...It used to come over me--especially after coming from some of those nice Kneisel Quartet concerts--that music had been, and still was, too much an emasculated art. Too much of what was easy and usual to play and to hear what was called beautiful, etc.--the same old even-vibration, Sybaritic apron-strings, keeping music too much tied to the old ladies. The string quartet music got more and more trite, weak, and effeminate. After one of those Kneisel Quartet concerts in the old Mendelssohn Hall, I started a string quartet score, half mad, half in fun, and half to try out, practise, and have some fun making those men fiddlers get up and do something like men (74).
It's clear that on one level this work represents Ives lashing out at the conservative musical establishment that rejected him and wanted nothing to do with his music. So, on one level, this is some of the most confrontational music that Ives would ever write. But, on another level, this is another example of Ives' romantic transcendentalism. The work's conflict resolves itself with the a shaking of hands and a "walk up the mountain side to view the firmament!" In my view, the closing passage of this work is as grand as anything Ives ever composed. It really is magnificent.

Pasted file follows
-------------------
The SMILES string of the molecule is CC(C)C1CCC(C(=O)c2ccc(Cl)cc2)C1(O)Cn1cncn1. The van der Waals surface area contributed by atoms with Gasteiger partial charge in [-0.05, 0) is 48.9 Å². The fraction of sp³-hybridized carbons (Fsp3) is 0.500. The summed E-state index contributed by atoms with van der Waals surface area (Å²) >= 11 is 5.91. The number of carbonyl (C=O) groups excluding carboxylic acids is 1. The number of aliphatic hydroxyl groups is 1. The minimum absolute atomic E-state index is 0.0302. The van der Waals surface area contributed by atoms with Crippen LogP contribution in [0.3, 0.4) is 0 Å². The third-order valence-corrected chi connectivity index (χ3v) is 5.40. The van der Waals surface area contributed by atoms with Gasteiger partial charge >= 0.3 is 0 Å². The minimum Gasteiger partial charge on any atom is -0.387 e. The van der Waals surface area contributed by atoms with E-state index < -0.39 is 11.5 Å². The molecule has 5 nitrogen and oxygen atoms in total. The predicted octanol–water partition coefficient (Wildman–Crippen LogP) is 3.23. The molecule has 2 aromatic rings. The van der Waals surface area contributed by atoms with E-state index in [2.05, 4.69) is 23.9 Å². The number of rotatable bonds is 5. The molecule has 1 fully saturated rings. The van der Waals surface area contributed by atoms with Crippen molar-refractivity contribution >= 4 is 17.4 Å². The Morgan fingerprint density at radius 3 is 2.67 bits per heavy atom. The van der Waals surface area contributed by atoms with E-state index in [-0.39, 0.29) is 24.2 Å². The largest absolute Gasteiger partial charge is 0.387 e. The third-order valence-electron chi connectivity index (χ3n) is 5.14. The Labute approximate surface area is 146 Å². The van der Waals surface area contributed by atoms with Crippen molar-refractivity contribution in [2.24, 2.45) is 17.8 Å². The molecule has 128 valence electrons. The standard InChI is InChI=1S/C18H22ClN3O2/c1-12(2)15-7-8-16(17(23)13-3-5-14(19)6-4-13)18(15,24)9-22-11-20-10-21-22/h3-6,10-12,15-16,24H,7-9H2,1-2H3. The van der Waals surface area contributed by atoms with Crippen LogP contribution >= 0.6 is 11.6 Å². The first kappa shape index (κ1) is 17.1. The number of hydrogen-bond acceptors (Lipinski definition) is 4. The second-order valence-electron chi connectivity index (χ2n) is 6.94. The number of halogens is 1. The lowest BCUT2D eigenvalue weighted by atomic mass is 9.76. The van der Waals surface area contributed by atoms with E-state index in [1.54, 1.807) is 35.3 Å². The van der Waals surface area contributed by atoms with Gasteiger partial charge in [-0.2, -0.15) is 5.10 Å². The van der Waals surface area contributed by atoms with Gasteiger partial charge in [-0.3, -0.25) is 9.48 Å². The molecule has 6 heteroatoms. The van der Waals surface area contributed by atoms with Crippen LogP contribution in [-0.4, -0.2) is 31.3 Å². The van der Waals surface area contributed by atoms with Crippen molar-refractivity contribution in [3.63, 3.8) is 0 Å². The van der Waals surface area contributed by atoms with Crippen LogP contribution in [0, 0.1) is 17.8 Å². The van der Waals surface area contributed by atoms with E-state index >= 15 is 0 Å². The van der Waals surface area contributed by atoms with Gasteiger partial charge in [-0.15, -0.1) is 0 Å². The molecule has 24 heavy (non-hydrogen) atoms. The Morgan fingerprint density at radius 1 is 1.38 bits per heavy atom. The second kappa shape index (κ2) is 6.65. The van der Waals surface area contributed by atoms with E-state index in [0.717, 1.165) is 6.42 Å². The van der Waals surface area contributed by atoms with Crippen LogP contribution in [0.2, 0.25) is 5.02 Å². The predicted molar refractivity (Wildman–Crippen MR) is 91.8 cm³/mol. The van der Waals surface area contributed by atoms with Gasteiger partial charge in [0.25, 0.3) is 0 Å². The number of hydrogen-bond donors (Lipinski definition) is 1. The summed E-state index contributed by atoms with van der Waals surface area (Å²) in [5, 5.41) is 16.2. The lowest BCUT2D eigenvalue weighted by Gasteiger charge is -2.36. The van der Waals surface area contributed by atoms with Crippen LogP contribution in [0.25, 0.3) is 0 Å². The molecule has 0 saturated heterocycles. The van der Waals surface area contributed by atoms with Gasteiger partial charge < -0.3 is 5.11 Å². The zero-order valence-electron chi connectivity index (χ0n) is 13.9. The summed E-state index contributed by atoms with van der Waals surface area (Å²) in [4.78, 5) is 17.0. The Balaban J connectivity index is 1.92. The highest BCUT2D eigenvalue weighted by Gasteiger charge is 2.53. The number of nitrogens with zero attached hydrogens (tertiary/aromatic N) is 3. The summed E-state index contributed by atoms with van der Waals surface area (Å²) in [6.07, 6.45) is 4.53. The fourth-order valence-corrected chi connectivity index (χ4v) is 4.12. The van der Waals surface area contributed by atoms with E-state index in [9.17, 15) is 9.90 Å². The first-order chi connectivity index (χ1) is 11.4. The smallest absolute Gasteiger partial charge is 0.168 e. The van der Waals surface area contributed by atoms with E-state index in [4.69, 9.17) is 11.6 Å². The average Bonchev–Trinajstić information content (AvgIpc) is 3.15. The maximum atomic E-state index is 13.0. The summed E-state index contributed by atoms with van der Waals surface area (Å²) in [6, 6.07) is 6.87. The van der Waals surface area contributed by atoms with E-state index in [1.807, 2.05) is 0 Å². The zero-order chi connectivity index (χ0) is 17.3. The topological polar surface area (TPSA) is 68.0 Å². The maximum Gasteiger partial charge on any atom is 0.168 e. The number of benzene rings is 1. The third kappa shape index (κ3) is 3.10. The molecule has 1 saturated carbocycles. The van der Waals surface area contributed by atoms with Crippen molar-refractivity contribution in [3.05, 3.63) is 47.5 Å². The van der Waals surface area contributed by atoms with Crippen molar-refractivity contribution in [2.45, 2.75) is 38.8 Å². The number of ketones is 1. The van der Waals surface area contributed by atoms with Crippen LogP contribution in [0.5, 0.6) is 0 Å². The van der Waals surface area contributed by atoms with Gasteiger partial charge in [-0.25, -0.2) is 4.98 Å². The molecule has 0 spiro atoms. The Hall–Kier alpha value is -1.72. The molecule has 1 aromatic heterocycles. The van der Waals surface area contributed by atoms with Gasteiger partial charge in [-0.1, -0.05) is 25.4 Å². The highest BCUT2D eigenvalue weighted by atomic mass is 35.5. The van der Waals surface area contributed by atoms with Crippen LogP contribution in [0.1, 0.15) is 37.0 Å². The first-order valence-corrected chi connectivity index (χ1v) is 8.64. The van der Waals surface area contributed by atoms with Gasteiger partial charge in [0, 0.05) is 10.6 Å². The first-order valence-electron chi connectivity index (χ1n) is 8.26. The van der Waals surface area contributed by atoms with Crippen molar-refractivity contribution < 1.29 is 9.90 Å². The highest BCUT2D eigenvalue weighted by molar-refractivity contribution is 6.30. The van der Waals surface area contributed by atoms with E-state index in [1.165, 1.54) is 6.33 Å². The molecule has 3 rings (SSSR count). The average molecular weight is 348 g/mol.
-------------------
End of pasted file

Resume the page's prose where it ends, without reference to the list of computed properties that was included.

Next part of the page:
Ives composed / assembled the String Quartet No. 2 from 1911-13. (Portions of the second movement appear to have been composed as early as 1907.)
Borrowed tunes include:
In the first movement: "Columbia, Gem of the Ocean"; "Dixie's Land"; "Marching Through Georgia"; "Turkey in the Straw" In the second movement: "Columbia, Gem of the Ocean"; "Marching Through Georgia"; "Massa in De Cold Ground"; Beethoven, Sym. No. 9/iv; Brahms, Sym. No. 2/i; Tchaikovsky Sym. No. 6/iii In the third movement: "Bethany"; "Nettleton"; "Westminster Chimes"
The first performance of the String Quartet No. 2 was in NYC on May 11, 1946. The work was performed by a Juilliard School student ensemble. (The same concert also featured the premiere performances of "The Unanswered Question" and "Central Park in the Dark.")
The Walden String Quartet issued the first recording of this work in 1946.